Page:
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Welcome to my site and thank you for reading. After many times thinking, if only I had a blog, well-- here we are. This blog will feature writings on a variety of topics from roadside food, to leadership in the fire service; politics; culture- gay, straight, and indifferent, my experiences in Ohio, New York and beyond; and much much more. It's my hope that you will find it interesting and that it stirs at least some thought and discussion. I am certain you wont always agree, but that is what its all about right? Oh and one more thing: The views expressed on this site are entirely my own. They do not reflect in anyway the views or positions of my employer.



Sunday, January 10, 2016

Dispatch Basics: Uniforms Matter. Mostly

It is more than a little amusing that one of the most heated topics of discussion in a 9-1-1 Center revolves around a topic that some may see as trivial.  It should not be a shock to anyone that has watched the passionate and pitched battle that accompanies the introduction of school uniforms that this topic can result in arguments, cat-fights, hurt feelings, and bitterness. 

However, from my prospective, this debate is truly not a debate at all.  If 9-1-1 is a profession, then we need to express that: completely.  In our attitude, in our performance, and in our appearance.  Can you think of any profession that does not have some sort of uniform or standard of dress that is presentable?  If a doctor came into your hospital room or a lawyer into your courtroom looking like a slob then how much faith would you have in their talent, knowledge, or ability?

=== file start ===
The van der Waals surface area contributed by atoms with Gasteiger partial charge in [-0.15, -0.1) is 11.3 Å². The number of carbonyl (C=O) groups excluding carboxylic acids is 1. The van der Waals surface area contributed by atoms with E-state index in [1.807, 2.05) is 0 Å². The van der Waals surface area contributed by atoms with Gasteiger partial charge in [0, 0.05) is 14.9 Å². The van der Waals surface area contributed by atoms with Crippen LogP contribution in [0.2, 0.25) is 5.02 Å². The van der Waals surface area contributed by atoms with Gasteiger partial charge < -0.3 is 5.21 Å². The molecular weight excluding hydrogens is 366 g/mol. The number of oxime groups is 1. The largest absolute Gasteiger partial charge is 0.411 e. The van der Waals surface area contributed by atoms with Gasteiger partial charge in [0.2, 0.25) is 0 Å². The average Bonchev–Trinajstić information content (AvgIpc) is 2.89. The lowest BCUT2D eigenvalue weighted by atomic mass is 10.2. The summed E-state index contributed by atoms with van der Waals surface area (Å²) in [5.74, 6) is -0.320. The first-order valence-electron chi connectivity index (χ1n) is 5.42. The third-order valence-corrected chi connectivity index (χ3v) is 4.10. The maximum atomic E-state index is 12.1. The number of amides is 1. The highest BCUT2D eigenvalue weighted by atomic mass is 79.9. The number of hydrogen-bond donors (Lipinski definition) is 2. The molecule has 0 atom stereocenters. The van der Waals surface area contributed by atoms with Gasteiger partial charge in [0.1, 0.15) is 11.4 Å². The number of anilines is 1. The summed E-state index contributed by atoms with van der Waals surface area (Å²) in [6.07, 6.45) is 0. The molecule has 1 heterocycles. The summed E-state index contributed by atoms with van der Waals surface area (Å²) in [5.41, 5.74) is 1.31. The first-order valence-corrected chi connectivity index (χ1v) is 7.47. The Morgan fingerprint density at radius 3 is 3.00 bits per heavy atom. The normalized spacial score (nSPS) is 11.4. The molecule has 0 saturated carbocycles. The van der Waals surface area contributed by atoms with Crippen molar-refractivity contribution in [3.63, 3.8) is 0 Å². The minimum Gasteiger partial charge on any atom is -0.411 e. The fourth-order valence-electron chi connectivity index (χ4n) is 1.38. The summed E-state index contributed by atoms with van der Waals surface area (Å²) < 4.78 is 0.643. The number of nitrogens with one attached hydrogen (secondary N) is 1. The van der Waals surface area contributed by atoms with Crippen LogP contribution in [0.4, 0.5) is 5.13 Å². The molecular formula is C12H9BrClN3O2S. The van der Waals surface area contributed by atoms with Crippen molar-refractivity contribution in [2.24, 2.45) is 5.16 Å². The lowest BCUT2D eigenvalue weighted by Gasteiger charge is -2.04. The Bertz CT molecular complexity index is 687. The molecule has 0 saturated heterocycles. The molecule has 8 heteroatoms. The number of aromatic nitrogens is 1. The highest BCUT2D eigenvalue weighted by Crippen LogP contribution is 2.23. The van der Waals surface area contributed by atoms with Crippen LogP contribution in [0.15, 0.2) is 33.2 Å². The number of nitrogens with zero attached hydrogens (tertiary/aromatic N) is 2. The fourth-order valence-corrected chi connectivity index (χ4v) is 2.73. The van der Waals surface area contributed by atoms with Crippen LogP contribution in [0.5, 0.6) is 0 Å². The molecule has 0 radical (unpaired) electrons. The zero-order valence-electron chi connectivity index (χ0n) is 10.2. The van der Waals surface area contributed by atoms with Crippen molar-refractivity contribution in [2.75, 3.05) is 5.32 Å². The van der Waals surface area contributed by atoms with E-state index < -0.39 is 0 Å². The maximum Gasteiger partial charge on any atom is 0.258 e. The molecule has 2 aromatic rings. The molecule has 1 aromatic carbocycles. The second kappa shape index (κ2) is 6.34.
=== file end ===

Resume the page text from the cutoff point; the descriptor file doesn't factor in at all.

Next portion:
Looking into the mirror and seeing a well dressed professional looking back is an simple yet brilliant way to increase our own perceptions and expectations of our performance and share that message with the world. 

Perhaps your agency doesn't have a formal uniform.  That still doesn't mean you need to show up to work in shorts, flip-flops, and a tank top.  Buy some khakis at WalMart or Target, some plain polo or dress shirts of a matching color, and set the tone.  It may also be appropriate to wear shirts relevant to your discipline, but that is on case by case and local basis. 

More importantly, whether you wear a formal uniform or one of your own creation, keep it up and in good condition.  The only thing worse than not wearing a uniform is wearing one that is shoddy, tattered, and torn. 

It may seem like a simple thing, but if we present ourselves to the world in a professional manner, it is a good step towards getting the world to see us a professionals.  Granted, it may be an adjustment, but in the end its worth it.  And, to be honest, people at work don't want to see you in shorts or a tank-top anyway.   

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